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First record of Mobula japanica on the west coast of Australia

Published online by Cambridge University Press:  15 July 2014

Kim Smith
Affiliation:
WA Fisheries and Marine Research Laboratories, PO Box 20, North Beach, WA 6920, Australia
Alan Pearce
Affiliation:
WA Fisheries and Marine Research Laboratories, PO Box 20, North Beach, WA 6920, Australia Curtin University, GPO Box U1987, Bentley, WA 6845, Australia
Chris Dowling
Affiliation:
WA Fisheries and Marine Research Laboratories, PO Box 20, North Beach, WA 6920, Australia
Seema Fotedar
Affiliation:
WA Fisheries and Marine Research Laboratories, PO Box 20, North Beach, WA 6920, Australia
Corresponding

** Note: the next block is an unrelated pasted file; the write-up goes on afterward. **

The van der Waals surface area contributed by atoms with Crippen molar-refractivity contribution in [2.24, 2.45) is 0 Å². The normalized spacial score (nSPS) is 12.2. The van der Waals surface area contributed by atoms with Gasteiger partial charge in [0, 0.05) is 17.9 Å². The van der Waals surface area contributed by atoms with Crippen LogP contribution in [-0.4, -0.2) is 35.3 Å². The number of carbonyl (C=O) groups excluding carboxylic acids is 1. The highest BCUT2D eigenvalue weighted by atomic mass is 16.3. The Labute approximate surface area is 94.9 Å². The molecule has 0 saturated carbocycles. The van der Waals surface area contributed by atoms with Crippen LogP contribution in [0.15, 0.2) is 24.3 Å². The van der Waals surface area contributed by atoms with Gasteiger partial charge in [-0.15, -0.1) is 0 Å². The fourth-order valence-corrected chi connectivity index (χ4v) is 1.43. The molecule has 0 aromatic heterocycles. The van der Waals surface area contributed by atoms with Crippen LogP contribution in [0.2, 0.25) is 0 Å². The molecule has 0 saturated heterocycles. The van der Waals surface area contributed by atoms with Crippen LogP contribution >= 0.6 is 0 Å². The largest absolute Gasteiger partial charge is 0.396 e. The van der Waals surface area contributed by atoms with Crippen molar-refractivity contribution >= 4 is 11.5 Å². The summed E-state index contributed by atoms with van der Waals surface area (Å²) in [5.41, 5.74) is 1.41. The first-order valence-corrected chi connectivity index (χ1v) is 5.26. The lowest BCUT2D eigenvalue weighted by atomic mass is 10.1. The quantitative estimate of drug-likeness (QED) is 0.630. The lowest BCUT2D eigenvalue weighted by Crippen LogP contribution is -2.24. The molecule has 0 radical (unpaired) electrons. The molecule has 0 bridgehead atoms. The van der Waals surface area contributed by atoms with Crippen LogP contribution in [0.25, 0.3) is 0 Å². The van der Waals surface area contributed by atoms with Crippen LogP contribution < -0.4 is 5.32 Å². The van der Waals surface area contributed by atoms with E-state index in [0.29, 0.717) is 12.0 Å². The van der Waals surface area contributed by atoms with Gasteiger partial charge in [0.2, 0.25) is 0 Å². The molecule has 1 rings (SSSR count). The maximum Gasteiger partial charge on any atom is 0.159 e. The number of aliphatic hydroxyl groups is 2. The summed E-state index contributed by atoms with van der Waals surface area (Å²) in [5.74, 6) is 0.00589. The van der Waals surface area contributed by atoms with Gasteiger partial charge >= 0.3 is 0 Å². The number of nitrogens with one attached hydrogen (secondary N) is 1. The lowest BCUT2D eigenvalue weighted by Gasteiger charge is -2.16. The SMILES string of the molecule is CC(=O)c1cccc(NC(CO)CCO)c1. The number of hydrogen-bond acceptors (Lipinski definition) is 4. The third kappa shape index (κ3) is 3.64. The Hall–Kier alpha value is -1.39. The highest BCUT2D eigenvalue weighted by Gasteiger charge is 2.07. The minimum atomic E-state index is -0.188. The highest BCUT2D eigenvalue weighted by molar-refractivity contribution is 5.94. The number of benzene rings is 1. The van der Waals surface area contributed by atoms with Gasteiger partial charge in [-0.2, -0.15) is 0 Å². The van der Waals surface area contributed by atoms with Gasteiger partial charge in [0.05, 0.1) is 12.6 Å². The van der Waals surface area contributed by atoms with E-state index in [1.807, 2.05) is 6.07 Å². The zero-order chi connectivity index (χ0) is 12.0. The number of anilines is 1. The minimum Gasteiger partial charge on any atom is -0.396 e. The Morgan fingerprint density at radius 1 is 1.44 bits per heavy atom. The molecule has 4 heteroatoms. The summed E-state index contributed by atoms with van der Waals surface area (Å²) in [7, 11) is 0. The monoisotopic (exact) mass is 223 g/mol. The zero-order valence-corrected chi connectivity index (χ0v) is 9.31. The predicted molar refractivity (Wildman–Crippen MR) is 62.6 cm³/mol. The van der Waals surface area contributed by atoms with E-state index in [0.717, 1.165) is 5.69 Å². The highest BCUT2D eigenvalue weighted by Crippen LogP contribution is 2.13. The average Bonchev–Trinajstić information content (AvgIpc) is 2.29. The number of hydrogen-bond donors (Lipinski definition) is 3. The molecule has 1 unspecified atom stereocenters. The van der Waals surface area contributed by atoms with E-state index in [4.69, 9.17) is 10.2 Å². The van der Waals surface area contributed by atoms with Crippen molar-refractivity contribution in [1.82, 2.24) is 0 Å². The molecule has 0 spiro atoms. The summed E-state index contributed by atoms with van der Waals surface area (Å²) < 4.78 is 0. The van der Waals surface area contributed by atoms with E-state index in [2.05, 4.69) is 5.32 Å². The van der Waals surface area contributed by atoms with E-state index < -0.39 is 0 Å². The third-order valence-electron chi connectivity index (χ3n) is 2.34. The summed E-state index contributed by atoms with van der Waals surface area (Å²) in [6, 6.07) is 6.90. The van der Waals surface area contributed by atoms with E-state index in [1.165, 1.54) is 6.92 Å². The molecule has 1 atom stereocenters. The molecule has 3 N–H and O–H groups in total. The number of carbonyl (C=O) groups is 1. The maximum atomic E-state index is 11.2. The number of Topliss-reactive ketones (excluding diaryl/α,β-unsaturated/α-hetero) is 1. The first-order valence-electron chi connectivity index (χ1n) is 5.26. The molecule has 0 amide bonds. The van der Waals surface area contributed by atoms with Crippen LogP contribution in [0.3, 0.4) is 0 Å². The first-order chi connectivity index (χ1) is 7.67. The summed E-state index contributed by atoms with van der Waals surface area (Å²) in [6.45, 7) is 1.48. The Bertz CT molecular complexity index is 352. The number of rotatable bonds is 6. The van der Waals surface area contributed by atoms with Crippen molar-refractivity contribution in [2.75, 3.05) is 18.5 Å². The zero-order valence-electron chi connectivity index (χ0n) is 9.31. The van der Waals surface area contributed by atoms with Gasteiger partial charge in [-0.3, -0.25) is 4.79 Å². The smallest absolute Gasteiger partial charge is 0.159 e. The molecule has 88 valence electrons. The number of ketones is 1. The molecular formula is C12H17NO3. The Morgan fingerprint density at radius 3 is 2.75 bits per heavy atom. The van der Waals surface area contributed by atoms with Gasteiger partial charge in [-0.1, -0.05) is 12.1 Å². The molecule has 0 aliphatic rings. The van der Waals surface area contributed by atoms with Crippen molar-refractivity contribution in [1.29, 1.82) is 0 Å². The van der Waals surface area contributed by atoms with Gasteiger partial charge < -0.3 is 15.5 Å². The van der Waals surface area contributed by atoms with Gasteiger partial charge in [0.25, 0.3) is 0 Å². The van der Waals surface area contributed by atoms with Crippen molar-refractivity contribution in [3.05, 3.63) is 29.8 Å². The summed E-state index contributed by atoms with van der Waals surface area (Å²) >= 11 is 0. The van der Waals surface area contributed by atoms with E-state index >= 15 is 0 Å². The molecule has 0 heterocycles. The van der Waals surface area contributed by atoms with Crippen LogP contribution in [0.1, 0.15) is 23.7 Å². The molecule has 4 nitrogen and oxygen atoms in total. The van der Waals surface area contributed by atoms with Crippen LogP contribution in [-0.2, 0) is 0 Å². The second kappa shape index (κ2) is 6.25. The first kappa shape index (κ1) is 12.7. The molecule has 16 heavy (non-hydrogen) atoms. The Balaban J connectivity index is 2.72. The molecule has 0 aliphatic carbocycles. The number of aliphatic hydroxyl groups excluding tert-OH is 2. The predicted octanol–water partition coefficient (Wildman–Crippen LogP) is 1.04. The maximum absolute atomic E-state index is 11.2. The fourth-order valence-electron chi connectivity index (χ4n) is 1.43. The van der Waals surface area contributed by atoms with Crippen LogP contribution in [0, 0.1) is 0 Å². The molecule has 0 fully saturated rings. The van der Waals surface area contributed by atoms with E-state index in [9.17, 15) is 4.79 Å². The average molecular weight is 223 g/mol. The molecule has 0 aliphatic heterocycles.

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Abstract

A spinetail devilray (Mobula japanica) was recorded for the first time in the western waters of Australia. The beach-stranded individual was observed in March 2013 on the southern coast of Western Australia (latitude 34.8811°S, longitude 118.4079°E). This is the southernmost record of this species in Australian waters. Previous Australian records of this species have been restricted to the east coast, where sightings have been within the latitudinal range of 14–33°S. The individual observed in Western Australia was a mature male, with a disc width of 257 cm. The occurrence coincided with the maximum recorded summer sea surface temperature (22.0°C) along the southern coast of Western Australia and an abnormally strong flow in the Leeuwin Current for that time of year.

Type
Research Article
Copyright
Copyright © Marine Biological Association of the United Kingdom 2014 

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